Welcome to our new weekly book review column! Every Wednesday, look forward to checking out a new book that we’re reading at Hyperallergic, whether it’s a book about art, an art book, or something totally random. The column kicks off below with a book that’s an intimate look into an artistic life.
Lawrence Weschler, True to Life: Twenty-Five Years of Conversations with David Hockney, 2008 (University of California Press)
Reading Lawrence Weschler’s nigh-legendary book on Robert Irwin, Seeing is Forgetting the Name of the Thing One Sees, inspired me to next grab the New Yorker writer’s other artist-focused book, True to Life: Twenty-Five Years of Conversations With David Hockney. As entertaining as they are challenging, the two books are hard to categorize as biographies, though they concern individuals and their oeuvres. Weschler’s works are more like conversations: anecdotal histories formed less by research than by hanging out with an artist, watching exhibitions open and major works develop, witnessing a lifelong artistic practice. Here, Weschler is more reporter than art historian, using personal sensibilities and aesthetic data banks, not to mention an effortlessly clear writing style, to paint his own portrait of the subjects in question, in this case, artist David Hockney.
In fact, portraiture becomes one of the outstanding themes in True to Life, beginning with discussions of Hockney’s early 1960s height-of-Pop California paintings that depicted various friends and art world-ers in the British artist’s sunny adopted home. But the narrative moves on from painting as Weschler quickly encounters the conflict that occupies the rest of the book: the problem of the camera, and the camera versus the painting.
Early on in his artistic practice, Hockney used photographic collages as raw material for paintings, piecing together the figures of his friends from multiple shots (see Hockney’s 1972 snapshot of Peter Schlesinger, and the resultant “Portrait of an Artist (Pool with Two Figures)” from that same year). The jolt of these innovative photo collages is that beyond being visually interesting, they represent a new way of looking and representing, or rather, an old way renewed. For someone who uses cameras so often, Hockney certainly dislikes what they do to viewers’ eyes. Hockney, through Weschler, poses the idea that the tyranny of a camera’s normal one-point perspective, the straight-on snapshot gaze, has destroyed our ability to see the world outside of a rectangular frame, an ability left largely untouched before the age of mechanical reproduction.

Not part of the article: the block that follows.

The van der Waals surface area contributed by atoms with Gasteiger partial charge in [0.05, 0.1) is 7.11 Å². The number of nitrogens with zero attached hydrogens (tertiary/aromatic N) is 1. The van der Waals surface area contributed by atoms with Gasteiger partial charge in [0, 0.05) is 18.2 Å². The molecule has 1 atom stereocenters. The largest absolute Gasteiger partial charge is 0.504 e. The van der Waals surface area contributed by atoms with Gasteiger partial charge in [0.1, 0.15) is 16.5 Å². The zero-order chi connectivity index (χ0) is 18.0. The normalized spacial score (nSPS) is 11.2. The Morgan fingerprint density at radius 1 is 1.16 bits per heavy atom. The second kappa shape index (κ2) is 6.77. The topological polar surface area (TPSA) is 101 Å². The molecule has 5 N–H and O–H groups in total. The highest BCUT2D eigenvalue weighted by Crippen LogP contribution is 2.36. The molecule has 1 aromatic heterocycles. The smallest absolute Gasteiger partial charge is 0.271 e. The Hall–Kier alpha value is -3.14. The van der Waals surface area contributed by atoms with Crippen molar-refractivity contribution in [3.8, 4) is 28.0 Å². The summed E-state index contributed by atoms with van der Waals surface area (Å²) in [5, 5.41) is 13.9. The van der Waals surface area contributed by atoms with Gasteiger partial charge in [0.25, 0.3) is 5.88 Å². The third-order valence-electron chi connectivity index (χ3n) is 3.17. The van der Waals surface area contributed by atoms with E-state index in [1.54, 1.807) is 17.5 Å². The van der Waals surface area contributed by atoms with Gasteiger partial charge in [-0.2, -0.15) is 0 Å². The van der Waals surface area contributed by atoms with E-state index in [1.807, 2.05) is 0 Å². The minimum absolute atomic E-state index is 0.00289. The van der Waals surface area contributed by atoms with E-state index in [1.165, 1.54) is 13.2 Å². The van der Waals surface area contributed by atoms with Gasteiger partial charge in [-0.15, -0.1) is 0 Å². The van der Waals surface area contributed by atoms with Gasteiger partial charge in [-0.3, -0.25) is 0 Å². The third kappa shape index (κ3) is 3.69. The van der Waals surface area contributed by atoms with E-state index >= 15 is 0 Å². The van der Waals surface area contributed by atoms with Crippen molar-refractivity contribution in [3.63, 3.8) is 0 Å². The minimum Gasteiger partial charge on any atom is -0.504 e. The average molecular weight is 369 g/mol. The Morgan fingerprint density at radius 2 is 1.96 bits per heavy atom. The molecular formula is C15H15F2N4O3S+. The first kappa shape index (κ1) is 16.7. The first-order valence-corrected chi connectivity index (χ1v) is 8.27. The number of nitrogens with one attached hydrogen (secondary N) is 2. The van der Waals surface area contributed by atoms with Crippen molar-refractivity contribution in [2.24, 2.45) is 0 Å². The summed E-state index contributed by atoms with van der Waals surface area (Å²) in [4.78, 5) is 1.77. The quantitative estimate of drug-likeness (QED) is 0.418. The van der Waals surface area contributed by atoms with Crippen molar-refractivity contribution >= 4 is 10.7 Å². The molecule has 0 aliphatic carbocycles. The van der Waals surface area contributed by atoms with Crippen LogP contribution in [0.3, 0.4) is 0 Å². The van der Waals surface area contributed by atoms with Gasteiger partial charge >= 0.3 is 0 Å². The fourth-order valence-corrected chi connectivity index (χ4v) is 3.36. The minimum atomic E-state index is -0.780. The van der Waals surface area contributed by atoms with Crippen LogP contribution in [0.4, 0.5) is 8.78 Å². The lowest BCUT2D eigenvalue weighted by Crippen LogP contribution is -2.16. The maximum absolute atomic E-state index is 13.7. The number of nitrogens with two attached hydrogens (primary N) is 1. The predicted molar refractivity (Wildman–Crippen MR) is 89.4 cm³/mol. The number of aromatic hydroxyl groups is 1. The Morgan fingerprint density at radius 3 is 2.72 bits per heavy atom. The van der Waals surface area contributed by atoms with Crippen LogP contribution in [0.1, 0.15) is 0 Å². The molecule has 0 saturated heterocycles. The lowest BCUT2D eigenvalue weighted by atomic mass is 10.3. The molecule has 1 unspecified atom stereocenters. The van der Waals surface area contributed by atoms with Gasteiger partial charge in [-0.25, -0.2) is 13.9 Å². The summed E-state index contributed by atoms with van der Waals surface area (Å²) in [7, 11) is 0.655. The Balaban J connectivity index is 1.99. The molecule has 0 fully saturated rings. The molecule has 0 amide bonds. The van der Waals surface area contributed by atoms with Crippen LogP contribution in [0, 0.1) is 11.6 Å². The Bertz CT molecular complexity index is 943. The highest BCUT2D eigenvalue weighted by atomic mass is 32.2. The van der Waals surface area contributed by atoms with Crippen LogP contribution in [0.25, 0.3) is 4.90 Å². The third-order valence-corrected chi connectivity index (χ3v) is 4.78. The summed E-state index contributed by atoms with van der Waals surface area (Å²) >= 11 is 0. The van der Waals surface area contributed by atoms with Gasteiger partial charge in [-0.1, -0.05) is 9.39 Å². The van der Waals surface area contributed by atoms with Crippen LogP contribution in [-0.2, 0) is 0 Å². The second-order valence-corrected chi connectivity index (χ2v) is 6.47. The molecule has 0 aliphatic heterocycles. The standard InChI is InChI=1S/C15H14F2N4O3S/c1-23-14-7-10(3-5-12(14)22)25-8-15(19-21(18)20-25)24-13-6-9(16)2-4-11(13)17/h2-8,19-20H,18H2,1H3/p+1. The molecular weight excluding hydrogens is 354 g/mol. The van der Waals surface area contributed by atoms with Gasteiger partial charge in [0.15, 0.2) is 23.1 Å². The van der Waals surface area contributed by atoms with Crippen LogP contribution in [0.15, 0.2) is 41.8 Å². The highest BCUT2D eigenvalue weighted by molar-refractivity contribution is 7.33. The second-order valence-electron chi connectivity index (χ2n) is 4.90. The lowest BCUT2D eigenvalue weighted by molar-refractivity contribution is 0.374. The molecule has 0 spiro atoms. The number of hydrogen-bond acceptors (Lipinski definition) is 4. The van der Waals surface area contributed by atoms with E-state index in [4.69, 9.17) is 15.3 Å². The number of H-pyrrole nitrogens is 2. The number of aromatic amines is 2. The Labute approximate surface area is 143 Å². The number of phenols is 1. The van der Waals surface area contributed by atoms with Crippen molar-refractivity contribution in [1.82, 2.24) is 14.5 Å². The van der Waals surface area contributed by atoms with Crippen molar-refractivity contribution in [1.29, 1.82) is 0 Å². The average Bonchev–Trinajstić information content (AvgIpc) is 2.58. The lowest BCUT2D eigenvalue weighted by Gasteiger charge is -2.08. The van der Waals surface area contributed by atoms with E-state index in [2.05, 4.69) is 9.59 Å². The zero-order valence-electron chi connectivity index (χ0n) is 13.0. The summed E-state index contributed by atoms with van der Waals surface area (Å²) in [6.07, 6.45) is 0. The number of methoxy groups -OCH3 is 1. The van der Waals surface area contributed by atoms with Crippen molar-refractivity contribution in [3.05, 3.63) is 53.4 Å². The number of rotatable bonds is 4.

Through media, like photographs and television (which Hockney similarly decries), experiencing the visual world has become a process of exclusion rather than inclusion. Free vision is part and parcel with individual agency, but our modern media limit vision to a tightly prescribed space. True to Life is the story of Hockney breaking away from that tyranny, fighting to make his collages and paintings more like Real Looking. To that end, Hockney breaks up his photos, jumbling single shots into grids, and gradually amorphous blobs that recreate not just the picture of sight, but the act of looking.
Throughout the immensely fun book, Hockney plays lovable British curmudgeon to Weschler’s journalistic straight man, implacably going after his artistic goals and not caring who he upsets. When the narrative turns to Hockney’s dogged pursuit of an art historical theory that artistic use of camera obscuras to trace images went mainstream as early as the 1300s, the artist becomes a revisionist hero. The drama heightens, but what happens with Hockney’s historical pursuits is best left to a reading of the book.
Composed largely of already published writing collected from various art magazine and catalogues, it’s disappointing that Weschler doesn’t take much time to look back on his own learning process or personal history with Hockney, the context of the writer’s experience with the artist. Still, glances this intimate into a body and a body of work are invaluable and entertaining contributions to the art world at large.
Weschler’s True to Life is available on Amazon.
Weschler discusses both Irwin and Hockney in this Believer article from 2008:
“Indeed, for some twenty-five years now, whenever I have written about one or the other of these two giants of contemporary art (arguably the two most significant artists to come out of the late-twentieth-century California art milieu), the other one has called effectively to tell me, “Wrong, wrong, wrong.” The two have never met or conversed in person (straddling that Southern California scene like Schoenberg and Stravinsky before them, each seemingly oblivious to the other’s existence though in fact deeply seized by the work); instead they have been carrying on this quite vivid argument for over two decades, through me, as it were.”
Yeah, it’s an interesting construction how Weschler is the “medium” of the argument. Though the truth is, within the Hockney book itself, Weschler barely mentions Irwin, and certainly doesn’t bother to analyze how the artists are different or in opposition. The quote above is also included in the early part of “True to Life”. Thanks for posting the link!
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